Star-Crossed Salmon Survive Oroville Spillway Erosion But Suffocate

SACRAMENTO (CBS/AP) — Officials say a quarter-million hatchery salmon survived the near-collapse of the Oroville Dam spillway this winter, only to suffocate now after a pump failed.

California Department of Fish and Wildlife spokesman Andrew Hughan said Thursday that they were among about 5 million baby fall-run Chinook salmon that were rescued after tons of mud washed down the Feather River in February.

Oroville Spillway

Lake Oroville, the emergency spillway and the damaged main spillway by the dam seen from the air on Feb. 13, 2017 in Oroville. (Elijah Nouvelage/Getty Images)

The erosion came from the failing emergency spillway near the Oroville Dam that caused the precautionary evacuation of nearly 200,000 Northern California residents.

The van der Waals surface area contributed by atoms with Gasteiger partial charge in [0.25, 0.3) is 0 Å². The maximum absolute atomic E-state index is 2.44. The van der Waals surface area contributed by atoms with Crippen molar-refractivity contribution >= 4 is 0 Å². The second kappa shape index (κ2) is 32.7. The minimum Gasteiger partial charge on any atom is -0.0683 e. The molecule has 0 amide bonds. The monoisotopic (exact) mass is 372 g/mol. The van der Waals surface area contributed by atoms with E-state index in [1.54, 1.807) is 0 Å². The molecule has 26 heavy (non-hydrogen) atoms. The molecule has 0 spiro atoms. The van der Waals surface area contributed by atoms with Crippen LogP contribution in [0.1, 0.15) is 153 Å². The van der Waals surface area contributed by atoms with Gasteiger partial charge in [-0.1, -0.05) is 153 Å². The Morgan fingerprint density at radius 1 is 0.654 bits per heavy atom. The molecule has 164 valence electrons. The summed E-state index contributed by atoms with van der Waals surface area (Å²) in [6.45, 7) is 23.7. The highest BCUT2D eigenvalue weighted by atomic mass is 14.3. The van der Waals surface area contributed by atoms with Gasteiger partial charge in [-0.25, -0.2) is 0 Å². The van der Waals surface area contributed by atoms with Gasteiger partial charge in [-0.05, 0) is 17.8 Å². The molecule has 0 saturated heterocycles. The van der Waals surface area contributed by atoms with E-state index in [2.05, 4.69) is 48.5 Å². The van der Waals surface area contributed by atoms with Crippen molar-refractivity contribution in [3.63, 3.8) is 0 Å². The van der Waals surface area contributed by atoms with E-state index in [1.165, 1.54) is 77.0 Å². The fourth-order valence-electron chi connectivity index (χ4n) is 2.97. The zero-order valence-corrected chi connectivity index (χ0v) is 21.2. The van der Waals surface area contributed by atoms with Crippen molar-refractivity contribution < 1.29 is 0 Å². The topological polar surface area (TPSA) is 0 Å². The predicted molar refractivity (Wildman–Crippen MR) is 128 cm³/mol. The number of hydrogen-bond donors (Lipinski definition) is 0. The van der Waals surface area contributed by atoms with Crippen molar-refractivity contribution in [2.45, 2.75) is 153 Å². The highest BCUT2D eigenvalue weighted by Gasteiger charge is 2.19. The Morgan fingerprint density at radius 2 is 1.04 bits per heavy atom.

The salmon were trucked from the Oroville hatchery to a nearby hatchery annex fed by well water. They died Wednesday when a faulty pump left the fish without enough oxygen.

The fall-run salmon are not an endangered species. About 30 million are released each year in California.

© Copyright 2017 The Associated Press. All Rights Reserved. This material may not be published, broadcast, rewritten or redistributed

Comments

One Comment

  1. So, the fish are left alone for long periods of time and there was no backup system in case the pump failed? Tell me someone is losing his or her job over this. How much did it cost to raise those fish to this point?

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